The Salvadori Center honored Marvin Mass with a Special Recognition award for his lifetime contributions to architecture and engineering and for the publication of his book The Invisible Architect. The ceremony took place at the Center's benefit event on May 1, 2013, in New York.

Marvin Mass

Mr. Mass began his career at Cosentini Associates, a Tetra Tech Company, in 1952 and since then has been responsible for the ongoing development and enhancement of the firm's standards of design, construction, and supervision. Mr. Mass's distinguished career includes such pioneering achievements as the design of New York City's first total energy and chilled water storage plants, the application of waterside economized air conditioning systems for office buildings, eutectic salts and vacuum tube solar collector systems, and the systems within the renowned Solar Energy House at the University of Delaware.

His latest book, The Invisible Architect, provides an insider's view into some of the most important buildings and architects of the last half century. Citing examples from his distinguished body of work, richly colored by illuminating and often hilarious personal anecdotes, Mass shows how buildings and our expectations of them have changed with the contemporary development of environmental controls.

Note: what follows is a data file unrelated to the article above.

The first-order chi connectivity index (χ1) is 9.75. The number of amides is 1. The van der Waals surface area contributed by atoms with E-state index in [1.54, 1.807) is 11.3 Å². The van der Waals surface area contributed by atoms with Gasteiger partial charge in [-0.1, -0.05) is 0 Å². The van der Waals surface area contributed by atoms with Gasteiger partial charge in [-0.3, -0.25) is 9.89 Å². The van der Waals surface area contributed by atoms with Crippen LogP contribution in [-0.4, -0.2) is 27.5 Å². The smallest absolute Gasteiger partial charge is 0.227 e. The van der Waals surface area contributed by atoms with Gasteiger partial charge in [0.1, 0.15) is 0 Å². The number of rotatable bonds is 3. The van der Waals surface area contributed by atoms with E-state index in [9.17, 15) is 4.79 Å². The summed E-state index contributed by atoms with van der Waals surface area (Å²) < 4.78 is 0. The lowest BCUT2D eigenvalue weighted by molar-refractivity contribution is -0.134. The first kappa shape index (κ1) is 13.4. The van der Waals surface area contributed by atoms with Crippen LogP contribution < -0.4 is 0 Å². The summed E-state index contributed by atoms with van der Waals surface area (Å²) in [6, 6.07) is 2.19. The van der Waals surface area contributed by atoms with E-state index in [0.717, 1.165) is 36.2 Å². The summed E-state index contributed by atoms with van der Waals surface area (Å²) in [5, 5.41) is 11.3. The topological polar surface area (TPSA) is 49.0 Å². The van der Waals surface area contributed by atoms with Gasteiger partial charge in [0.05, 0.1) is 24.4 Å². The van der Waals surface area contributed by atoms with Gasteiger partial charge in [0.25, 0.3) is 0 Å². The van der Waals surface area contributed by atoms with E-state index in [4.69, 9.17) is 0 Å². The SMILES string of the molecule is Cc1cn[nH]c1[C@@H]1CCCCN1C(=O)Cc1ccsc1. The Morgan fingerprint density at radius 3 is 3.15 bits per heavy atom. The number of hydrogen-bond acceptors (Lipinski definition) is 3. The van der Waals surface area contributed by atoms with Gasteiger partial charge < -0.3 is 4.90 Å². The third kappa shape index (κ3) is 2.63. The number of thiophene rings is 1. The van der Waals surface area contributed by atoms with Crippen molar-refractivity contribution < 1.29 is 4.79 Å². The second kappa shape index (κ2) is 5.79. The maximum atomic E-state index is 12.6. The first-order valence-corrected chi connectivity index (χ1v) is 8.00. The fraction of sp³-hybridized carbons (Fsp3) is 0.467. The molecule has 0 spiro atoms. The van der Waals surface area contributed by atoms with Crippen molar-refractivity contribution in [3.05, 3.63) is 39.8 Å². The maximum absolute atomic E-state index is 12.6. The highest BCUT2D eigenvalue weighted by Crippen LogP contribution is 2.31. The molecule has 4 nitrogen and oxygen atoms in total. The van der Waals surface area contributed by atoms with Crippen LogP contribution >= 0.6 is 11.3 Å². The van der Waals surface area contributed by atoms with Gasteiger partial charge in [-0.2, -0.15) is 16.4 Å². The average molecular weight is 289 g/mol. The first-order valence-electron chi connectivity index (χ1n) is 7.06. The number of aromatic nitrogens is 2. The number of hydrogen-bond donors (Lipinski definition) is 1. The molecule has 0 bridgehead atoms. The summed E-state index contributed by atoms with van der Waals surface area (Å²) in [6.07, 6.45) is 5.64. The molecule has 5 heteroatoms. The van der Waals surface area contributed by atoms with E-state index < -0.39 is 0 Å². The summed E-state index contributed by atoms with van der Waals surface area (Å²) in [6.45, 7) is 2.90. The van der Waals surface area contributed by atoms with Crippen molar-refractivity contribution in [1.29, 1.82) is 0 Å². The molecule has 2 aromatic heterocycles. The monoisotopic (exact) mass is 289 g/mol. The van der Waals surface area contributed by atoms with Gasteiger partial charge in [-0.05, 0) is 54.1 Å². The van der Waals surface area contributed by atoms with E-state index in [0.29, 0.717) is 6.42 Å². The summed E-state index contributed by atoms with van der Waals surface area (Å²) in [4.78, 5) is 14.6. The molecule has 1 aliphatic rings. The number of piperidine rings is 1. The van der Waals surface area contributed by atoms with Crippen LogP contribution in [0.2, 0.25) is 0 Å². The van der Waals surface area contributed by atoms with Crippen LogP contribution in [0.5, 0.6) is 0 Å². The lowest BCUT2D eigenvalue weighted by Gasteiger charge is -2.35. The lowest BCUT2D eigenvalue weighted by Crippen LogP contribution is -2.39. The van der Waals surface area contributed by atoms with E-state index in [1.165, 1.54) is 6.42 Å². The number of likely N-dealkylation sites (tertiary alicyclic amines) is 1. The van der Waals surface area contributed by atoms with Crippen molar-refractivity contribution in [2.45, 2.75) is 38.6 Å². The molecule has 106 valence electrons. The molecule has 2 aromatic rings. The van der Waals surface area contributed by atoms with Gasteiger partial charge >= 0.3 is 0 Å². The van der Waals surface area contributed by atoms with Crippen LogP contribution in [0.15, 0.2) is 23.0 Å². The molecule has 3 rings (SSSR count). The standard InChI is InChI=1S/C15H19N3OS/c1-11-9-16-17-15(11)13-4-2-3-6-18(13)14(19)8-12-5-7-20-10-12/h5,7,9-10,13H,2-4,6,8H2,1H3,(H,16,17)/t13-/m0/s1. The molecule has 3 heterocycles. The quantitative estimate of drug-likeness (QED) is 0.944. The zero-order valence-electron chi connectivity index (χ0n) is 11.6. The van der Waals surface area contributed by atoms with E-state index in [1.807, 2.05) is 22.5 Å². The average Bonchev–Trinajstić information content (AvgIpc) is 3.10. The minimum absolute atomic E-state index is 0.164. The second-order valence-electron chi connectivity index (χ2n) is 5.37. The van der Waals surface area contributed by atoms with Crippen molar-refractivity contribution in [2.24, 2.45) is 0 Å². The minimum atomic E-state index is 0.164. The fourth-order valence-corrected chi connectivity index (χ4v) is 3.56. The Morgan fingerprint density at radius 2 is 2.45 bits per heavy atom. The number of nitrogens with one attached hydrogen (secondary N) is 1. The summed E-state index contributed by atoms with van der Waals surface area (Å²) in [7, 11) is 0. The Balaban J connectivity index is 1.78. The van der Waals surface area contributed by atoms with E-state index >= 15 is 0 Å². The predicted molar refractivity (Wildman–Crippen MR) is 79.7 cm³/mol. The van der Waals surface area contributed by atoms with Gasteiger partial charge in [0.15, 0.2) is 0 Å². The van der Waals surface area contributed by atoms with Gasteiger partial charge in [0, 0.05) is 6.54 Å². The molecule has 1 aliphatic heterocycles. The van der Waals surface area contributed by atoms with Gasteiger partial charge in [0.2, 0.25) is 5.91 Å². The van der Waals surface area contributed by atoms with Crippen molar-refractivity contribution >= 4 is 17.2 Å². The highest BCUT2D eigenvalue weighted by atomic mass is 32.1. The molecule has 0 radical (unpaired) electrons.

Mr. Mass is a long-standing faculty member at Harvard's Graduate School of Design and at Yale University, and has lectured at the University of Pennsylvania, Pratt Institute, and Cooper Union. His awards include the Brown Medal of the Franklin Institute and the 1990 AIA Institute Honors, as well as a lifetime achievement award from the American Society of Heating, Refrigerating, and Air Conditioning Engineers. Mr. Mass holds his Mechanical Engineering degree from New York University and is a licensed mechanical engineer in 23 U.S. states. He is a member of the National Society of Professional Engineers, the New York State Association of the Professions; the American Society of Heating, Refrigerating, and Air Conditioning Engineers; the Building and Architecture Technology Institute; and the Institute for the Study of the High Rise Habitat. He is also an Honorary Member of the American Institute of Architects.